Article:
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People should continue to take care when walking their dogs near Otago waterways as potentially toxic algae could be present on banks as well as in the water after recent high rainfall, the Otago Regional Council says.
Last month, a potentially toxic cyanobacteria algae formed at the outlet of the lower Tomahawk Lagoon in Dunedin and Phormidium, a toxic algae potentially fatal to dogs, was found in the Manuherikia River at Ophir bridge and upstream at Booths Rd, prompting the Otago Regional Council to put up warning signs in both areas.
Otago Regional Council water resource scientist Dr Dean Olsen said this week the council was continuing to monitor both areas.
Signs remained up at Tomahawk Lagoon as there were concerns the northeasterly weather pattern which drove the cyanobacteria to the bottom lagoon and down the outlet to the beach last month could return.
The algae could produce toxins which might cause skin reactions in people and dogs.
However, the top lagoon, which most people used, was fine and had not had a recurrence of the algal bloom that affected it late last year, he said.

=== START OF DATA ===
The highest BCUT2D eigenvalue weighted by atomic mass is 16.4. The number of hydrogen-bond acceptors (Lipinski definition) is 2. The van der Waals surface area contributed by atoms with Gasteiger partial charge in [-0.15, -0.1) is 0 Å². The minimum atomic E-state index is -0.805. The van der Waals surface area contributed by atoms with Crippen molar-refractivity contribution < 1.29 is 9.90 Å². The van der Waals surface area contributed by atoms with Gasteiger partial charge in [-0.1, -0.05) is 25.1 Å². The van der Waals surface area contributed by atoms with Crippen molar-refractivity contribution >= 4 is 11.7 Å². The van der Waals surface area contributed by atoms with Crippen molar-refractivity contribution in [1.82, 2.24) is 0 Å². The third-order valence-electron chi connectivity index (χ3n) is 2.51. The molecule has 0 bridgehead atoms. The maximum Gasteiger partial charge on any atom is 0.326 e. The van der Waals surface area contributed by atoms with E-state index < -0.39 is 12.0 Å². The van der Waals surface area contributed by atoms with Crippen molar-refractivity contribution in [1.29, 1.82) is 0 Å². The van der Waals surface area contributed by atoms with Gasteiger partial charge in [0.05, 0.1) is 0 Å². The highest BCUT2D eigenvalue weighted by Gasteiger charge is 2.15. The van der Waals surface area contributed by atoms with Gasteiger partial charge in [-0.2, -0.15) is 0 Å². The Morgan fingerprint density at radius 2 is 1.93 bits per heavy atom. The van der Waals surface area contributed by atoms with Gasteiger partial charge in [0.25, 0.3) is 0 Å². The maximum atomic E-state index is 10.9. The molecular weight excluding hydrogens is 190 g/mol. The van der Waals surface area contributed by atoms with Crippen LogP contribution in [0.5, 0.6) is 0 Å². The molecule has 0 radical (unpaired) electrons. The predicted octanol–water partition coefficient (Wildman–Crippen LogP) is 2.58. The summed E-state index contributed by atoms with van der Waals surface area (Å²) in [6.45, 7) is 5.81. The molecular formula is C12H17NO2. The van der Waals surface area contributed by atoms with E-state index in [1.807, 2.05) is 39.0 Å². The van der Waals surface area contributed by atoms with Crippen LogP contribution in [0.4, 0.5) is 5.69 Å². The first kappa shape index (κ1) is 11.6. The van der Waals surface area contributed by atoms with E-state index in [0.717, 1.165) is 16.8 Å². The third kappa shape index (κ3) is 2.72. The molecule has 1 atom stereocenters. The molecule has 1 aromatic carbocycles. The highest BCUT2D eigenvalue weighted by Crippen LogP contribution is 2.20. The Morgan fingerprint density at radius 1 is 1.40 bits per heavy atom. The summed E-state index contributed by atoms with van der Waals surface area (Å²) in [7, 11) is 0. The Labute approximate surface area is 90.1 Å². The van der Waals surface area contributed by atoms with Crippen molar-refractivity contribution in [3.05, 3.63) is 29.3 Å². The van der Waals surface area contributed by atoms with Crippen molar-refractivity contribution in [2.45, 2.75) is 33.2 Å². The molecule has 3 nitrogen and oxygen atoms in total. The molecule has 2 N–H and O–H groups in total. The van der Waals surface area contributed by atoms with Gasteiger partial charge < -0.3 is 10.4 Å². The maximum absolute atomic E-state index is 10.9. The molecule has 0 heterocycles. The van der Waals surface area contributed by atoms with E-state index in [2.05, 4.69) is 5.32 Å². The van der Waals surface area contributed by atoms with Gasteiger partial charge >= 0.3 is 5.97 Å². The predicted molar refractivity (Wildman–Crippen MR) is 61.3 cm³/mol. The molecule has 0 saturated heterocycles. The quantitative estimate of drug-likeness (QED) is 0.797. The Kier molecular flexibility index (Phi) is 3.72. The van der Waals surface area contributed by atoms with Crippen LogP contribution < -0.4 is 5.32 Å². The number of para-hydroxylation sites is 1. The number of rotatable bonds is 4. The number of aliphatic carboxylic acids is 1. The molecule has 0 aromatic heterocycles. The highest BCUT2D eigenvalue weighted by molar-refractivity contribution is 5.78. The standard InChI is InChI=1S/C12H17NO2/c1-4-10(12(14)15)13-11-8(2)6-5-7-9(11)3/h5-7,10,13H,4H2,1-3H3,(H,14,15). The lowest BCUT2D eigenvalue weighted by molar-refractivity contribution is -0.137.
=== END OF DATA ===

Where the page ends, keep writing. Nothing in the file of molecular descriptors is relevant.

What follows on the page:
On the Manuherikia River, the algae formed mats attaching to its bed, but could peel off and wash downstream, which was when dogs were most at risk.
''So, we've kept the warning signs up.''
The council would reassess the signage if a decent flush went through the river, although if mats were washed on to the bank they could still be toxic, Dr Olsen said.
''Anywhere in Otago, people need to be mindful of algae, especially if rivers have been low for some period.''
The council could not monitor every river in Otago for when a bloom occurred, so dog owners had to keep an eye out for algal growths.
''They need to be cautious.''
Lake Waihola had recovered from its algal bloom last year and continued to return low results for the bacteria.